Socotra’s fauna is fascinating, with the island being home to 225 species of birds, 6 of which are endemic (Socotra sparrow, Socotra Cisticola, Socotra Starling, Socotra Sunbird, Socotra Warbler and the rarest Socotra Bunting).

It is also a host point for many migrating and breeding birds of over 45 species such as Flamingos, Cattle Egrets, Reef Herons, Gulls.
A very visible part of the bird population is the Egyptian Vultures, with Socotra having the highest globally recorded density.
There are 190 species of butterfly and 600 species of insects both with high proportion of endemics (approx 90%).
The reptilian fauna is also very rich with 19 out of a total of 22 species regarded as endemics.
Domestic goats, sheep, cows and camels are common across the island. Bats are the only mammals native to the island, with a lucky few being able to spot the elusive Civet cats that stalk the island looking for prey.
Socotra’s marine world has a mixture of species from different biogeographical regions (Western Indian Ocean, Red Sea, East Africa and the wider Indo-Pacific). Despite being a small archipelago, Socotra island is home to more than 730 species of coastal fishes, 230 species of hard corals (five are endemics) and 30 species of soft corals. In addition to 300 species of crustacean (nine are endemics), 490 species of mollusks, and 230 species of algae. Sea-turtles nest on the north of the island and an endemic fresh-water crab, Potamon socotrensis, is common in water streams.


Scientists first reached Socotra in 1880 when Scottish botanist Isaac Balfour collected around 500 plants, of which over 200 species were new to science.
To date over 835 vascular plants have been recorded from the Archipelago, of which 308 are are found nowhere else on Earth. Meaning  an impressive 37% of plants are endemic; only Galapagos, New Caledonia and Hawaii have higher numbers.
Because of such high diversity and endemism in plants, the islands have been declared a UNESCO World Natural Heritage and UNESCO Man and Biosphere Reserve.
The flora of oceanic islands are often particularly rich in species and show a high degree of endemism. Here is thanks to the long geological isolation and its harsh climate. It is believed that some of the strange-looking plants are in fact ancient remnants from a much larger land mass which have been preserved here as a result of the fact the Hagghier mountains have not been totally submerged for several millions years.
Many aspects of the flora of Socotra are of special scientific interest to botanists but also to non-scientists. Probably the most famous is the “dragon’s blood tree”, Dracaena cinnabari. The tree is so named because any injury to the bark results in a deep red liquid exuding from the scar. The sap has been used cosmetically and medicinally on Socotra and elsewhere since ancient times. Another tree with a long history of importance is the Frankincense. Eight out of the twenty-four species producing frankincense are endemic to the Socotra Archipelago.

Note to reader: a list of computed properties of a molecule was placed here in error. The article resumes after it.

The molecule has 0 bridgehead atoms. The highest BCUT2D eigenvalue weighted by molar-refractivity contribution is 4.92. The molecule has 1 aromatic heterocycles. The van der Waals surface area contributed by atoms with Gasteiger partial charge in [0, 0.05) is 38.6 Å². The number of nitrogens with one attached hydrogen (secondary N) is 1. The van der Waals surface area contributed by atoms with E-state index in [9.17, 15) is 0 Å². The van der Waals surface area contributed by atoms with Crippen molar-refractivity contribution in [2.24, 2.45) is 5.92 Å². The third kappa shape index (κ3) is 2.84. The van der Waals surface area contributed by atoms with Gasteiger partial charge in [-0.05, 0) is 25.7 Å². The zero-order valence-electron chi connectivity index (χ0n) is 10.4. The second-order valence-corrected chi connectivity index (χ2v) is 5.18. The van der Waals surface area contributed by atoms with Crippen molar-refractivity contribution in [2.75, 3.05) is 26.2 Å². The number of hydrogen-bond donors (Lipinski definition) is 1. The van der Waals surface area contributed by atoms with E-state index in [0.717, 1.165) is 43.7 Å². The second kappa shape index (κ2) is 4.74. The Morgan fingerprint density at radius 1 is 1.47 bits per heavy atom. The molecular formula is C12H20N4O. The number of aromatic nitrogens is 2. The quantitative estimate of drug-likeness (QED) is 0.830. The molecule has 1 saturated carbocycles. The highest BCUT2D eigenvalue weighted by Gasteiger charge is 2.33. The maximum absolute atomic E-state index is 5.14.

Several trees of Socotra have adapted a bloated trunk which stores water, helping them to survive the arid environment. Probably the most famous example is the desert rose, Adenium obesum socotranum, also commonly known as the bottle tree. Equally interesting is the cucumber tree, Dendrosicyos socotranus, the only arborescent member of the cucumber family and one of the tallest trees on Socotra.


The endemic flora of Socotra appears to largely represent relict populations of formerly widespread taxa. So where did the endemics, or their relatives, originally come from? There are two possible explanations: that the flora is an ancient remnant, representing relicts of the flora that originated on Gondwana; or that it has migrated into the islands from neighbouring continents.
The theories are not mutually exclusive: different taxa have different stories and both theories are supported by the distribution of related taxa from Socotra and a wide range of other geographical areas. Given the proximity to Africa and Arabia and the way the monsoon winds blow it seems like the migration in and out of the islands has played an important role. However, the stable geology and relatively moist, oceanic climate must have allowed plants to survive and evolve here over much longer time periods than in the harsher environments of the neighbouring continents.

In general the islands are sparsely vegetated. The development of the vegetation is strongly influenced by the dessiccating winds that sweep in summer. In consequence it is only in sheltered valleys, escarpments and the high mountains that woodland develops. In general the exposed summits of the limestone plateau are covered with sparse shrubland or low woody-herb communities, with more luxuriant vegetation developing on cliffs and in gullies. The coastal plains are largely subdesertic with open shrubland.